Since then, the European Court of Justice, which ensures that EU law is applied consistently throughout the EU, has intervened twice to contest whether foreign investment arbitration is compliant with EU law. 2018 saw Slovakia’s payment of €22.1 million (£19.2 million) in restitution to Dutch investor Achmea The arbitral tribunal, according to the European Court of Justice, was “not a component of the judicial system” of any nation. They determined that an ECT-based arbitration initiated by Ukrainian power provider Komstroy against Moldova was unlawful under EU legislation three years later.
Under the ECT, investor claims are resolved through international arbitration. Here, unaffiliated professionals known as arbitrators render a formal judgment that settles a legal disagreement without requiring it to be heard in a national court. An effective method of resolving conflicts was once thought to be international investment arbitration. However, it has come under scrutiny recently. This is especially true for the ECT where questions have been raised about the arbitrators’ independence, impartiality, and competency.
Most of the arbitrators who participate in ECT hearings lack expertise in public international law. But because corporate conflicts are typically resolved by arbitration, there is a sizable pool of arbitrators with an expertise in corporate law. This might skew hearings on disputes in favor of investors. In other circumstances, some of the arbitrators take on different duties. In other instances, investors have chosen arbitrators who have already advised them legally. This calls into doubt the ability of arbitrators to distinguish between different responsibilities and behave impartially.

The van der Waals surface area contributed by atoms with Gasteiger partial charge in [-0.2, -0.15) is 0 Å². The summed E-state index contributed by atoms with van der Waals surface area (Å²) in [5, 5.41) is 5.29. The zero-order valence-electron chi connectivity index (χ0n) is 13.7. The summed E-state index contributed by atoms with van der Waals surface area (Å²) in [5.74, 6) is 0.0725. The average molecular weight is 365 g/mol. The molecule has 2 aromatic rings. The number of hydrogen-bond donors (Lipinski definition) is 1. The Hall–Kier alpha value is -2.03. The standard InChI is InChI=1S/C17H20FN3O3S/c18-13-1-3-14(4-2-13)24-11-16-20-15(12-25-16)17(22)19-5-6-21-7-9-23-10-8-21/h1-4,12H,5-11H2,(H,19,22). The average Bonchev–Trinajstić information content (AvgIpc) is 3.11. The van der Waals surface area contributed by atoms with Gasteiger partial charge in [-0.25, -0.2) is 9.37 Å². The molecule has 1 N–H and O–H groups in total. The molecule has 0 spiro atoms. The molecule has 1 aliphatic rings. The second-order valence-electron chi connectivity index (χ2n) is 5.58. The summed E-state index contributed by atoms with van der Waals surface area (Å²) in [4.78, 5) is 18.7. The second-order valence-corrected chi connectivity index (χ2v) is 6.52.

The ECT’s signatories have suggested reforming it in light of these controversies. The reform is centered on a number of important ideas. To safeguard the state against shady disputes, the definition of what constitutes an investment and an investor will be modified. The Treaty will not provide legal protection for investments in fossil fuels, and states will be able to regulate energy companies in the interest of achieving their goals for public health and the climate. Any arbitration conducted within the EU that the European Court of Justice finds to be in conflict with EU law is also to be discarded.
The proposed reforms have so far been unable to persuade nations to continue being ECT party members. The European Parliament has also pushed European nations to withdraw from agreements governing international investment disputes and establish their own framework. However, legal obstacles prevent the withdrawal of EU nations from taking effect right away. A “sunset clause” in the ECT safeguards investors’ interests for 20 years after a state withdraws. Legal protections for current and future foreign investments would be maintained if a country left the ECT in 2022, and new claims could be made up until 2042. The ECT’s future is surrounded by a lot of unknowns. But it is obvious that modernization is needed. However, the sudden flurry of withdrawals by the same nations that drafted the ECT is a sign of the overall shift in the balance of power. Investment disputes do not only affect developing nations, and developed states do not make all international rules.